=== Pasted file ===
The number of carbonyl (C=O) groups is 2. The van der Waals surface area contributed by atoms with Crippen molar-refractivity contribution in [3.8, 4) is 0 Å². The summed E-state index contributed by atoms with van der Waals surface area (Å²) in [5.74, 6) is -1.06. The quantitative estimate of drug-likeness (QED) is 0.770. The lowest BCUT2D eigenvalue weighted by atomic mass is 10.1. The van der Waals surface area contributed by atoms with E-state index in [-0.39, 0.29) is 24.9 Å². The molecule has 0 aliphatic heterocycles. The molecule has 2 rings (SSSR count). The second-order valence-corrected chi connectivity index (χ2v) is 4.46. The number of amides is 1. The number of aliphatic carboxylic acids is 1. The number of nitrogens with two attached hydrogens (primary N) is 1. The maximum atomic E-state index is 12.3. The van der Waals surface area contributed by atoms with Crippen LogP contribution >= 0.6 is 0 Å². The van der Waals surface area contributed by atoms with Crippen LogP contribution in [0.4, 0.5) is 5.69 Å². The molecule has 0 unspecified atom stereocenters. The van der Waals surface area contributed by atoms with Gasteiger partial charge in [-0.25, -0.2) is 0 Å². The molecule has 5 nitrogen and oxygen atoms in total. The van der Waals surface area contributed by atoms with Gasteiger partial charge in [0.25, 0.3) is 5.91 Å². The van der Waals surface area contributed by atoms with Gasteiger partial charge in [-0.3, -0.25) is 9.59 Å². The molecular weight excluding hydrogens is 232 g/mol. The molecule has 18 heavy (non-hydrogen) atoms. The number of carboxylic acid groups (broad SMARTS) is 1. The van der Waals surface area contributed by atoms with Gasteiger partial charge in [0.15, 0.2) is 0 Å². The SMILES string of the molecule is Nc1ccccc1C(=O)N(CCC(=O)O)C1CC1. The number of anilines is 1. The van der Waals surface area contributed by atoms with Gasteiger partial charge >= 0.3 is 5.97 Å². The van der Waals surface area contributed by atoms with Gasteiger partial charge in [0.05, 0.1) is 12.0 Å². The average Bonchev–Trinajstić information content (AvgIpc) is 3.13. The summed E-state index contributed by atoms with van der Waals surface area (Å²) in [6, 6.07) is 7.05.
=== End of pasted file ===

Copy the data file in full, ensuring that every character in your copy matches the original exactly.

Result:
The number of carbonyl (C=O) groups is 2. The van der Waals surface area contributed by atoms with Crippen molar-refractivity contribution in [3.8, 4) is 0 Å². The summed E-state index contributed by atoms with van der Waals surface area (Å²) in [5.74, 6) is -1.06. The quantitative estimate of drug-likeness (QED) is 0.770. The lowest BCUT2D eigenvalue weighted by atomic mass is 10.1. The van der Waals surface area contributed by atoms with E-state index in [-0.39, 0.29) is 24.9 Å². The molecule has 0 aliphatic heterocycles. The molecule has 2 rings (SSSR count). The second-order valence-corrected chi connectivity index (χ2v) is 4.46. The number of amides is 1. The number of aliphatic carboxylic acids is 1. The number of nitrogens with two attached hydrogens (primary N) is 1. The maximum atomic E-state index is 12.3. The van der Waals surface area contributed by atoms with Crippen LogP contribution >= 0.6 is 0 Å². The van der Waals surface area contributed by atoms with Crippen LogP contribution in [0.4, 0.5) is 5.69 Å². The molecule has 0 unspecified atom stereocenters. The van der Waals surface area contributed by atoms with Gasteiger partial charge in [-0.25, -0.2) is 0 Å². The molecule has 5 nitrogen and oxygen atoms in total. The van der Waals surface area contributed by atoms with Gasteiger partial charge in [0.25, 0.3) is 5.91 Å². The van der Waals surface area contributed by atoms with Gasteiger partial charge in [-0.3, -0.25) is 9.59 Å². The molecular weight excluding hydrogens is 232 g/mol. The molecule has 18 heavy (non-hydrogen) atoms. The number of carboxylic acid groups (broad SMARTS) is 1. The van der Waals surface area contributed by atoms with Gasteiger partial charge in [0.15, 0.2) is 0 Å². The SMILES string of the molecule is Nc1ccccc1C(=O)N(CCC(=O)O)C1CC1. The number of anilines is 1. The van der Waals surface area contributed by atoms with Gasteiger partial charge >= 0.3 is 5.97 Å². The van der Waals surface area contributed by atoms with Gasteiger partial charge in [0.05, 0.1) is 12.0 Å². The average Bonchev–Trinajstić information content (AvgIpc) is 3.13. The summed E-state index contributed by atoms with van der Waals surface area (Å²) in [6, 6.07) is 7.05.